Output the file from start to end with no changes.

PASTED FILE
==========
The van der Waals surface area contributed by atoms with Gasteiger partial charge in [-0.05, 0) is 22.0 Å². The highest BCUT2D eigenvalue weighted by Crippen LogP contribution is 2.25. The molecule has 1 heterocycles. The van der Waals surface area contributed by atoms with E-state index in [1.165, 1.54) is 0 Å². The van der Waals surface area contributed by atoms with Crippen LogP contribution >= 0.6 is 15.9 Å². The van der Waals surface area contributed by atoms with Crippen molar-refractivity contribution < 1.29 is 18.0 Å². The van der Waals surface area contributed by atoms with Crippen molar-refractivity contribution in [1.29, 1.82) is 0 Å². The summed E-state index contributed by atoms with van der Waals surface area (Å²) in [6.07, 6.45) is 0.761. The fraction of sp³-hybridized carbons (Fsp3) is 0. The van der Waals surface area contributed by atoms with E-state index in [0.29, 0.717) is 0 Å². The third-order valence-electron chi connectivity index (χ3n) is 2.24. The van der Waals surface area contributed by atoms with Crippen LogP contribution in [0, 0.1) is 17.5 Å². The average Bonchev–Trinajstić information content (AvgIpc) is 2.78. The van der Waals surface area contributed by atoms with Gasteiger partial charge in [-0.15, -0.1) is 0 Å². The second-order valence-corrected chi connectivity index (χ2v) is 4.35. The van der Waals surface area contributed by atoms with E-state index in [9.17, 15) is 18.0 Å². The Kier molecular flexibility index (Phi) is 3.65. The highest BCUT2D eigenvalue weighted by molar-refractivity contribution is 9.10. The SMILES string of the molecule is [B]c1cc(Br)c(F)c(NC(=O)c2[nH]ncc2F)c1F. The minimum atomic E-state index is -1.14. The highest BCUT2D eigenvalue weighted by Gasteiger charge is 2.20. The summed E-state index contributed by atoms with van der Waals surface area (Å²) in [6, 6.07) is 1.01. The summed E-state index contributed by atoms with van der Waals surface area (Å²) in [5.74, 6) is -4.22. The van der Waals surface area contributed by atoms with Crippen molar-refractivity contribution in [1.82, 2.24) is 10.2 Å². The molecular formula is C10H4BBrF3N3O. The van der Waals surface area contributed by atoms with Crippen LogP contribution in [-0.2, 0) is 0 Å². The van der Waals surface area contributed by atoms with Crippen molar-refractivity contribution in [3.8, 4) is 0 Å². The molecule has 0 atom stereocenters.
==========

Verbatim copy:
The van der Waals surface area contributed by atoms with Gasteiger partial charge in [-0.05, 0) is 22.0 Å². The highest BCUT2D eigenvalue weighted by Crippen LogP contribution is 2.25. The molecule has 1 heterocycles. The van der Waals surface area contributed by atoms with E-state index in [1.165, 1.54) is 0 Å². The van der Waals surface area contributed by atoms with Crippen LogP contribution >= 0.6 is 15.9 Å². The van der Waals surface area contributed by atoms with Crippen molar-refractivity contribution < 1.29 is 18.0 Å². The van der Waals surface area contributed by atoms with Crippen molar-refractivity contribution in [1.29, 1.82) is 0 Å². The summed E-state index contributed by atoms with van der Waals surface area (Å²) in [6.07, 6.45) is 0.761. The fraction of sp³-hybridized carbons (Fsp3) is 0. The van der Waals surface area contributed by atoms with E-state index in [0.29, 0.717) is 0 Å². The third-order valence-electron chi connectivity index (χ3n) is 2.24. The van der Waals surface area contributed by atoms with Crippen LogP contribution in [0, 0.1) is 17.5 Å². The average Bonchev–Trinajstić information content (AvgIpc) is 2.78. The van der Waals surface area contributed by atoms with Gasteiger partial charge in [-0.15, -0.1) is 0 Å². The second-order valence-corrected chi connectivity index (χ2v) is 4.35. The van der Waals surface area contributed by atoms with E-state index in [9.17, 15) is 18.0 Å². The Kier molecular flexibility index (Phi) is 3.65. The highest BCUT2D eigenvalue weighted by molar-refractivity contribution is 9.10. The SMILES string of the molecule is [B]c1cc(Br)c(F)c(NC(=O)c2[nH]ncc2F)c1F. The minimum atomic E-state index is -1.14. The highest BCUT2D eigenvalue weighted by Gasteiger charge is 2.20. The summed E-state index contributed by atoms with van der Waals surface area (Å²) in [6, 6.07) is 1.01. The summed E-state index contributed by atoms with van der Waals surface area (Å²) in [5.74, 6) is -4.22. The van der Waals surface area contributed by atoms with Crippen molar-refractivity contribution in [1.82, 2.24) is 10.2 Å². The molecular formula is C10H4BBrF3N3O. The van der Waals surface area contributed by atoms with Crippen LogP contribution in [-0.2, 0) is 0 Å². The van der Waals surface area contributed by atoms with Crippen molar-refractivity contribution in [3.8, 4) is 0 Å². The molecule has 0 atom stereocenters.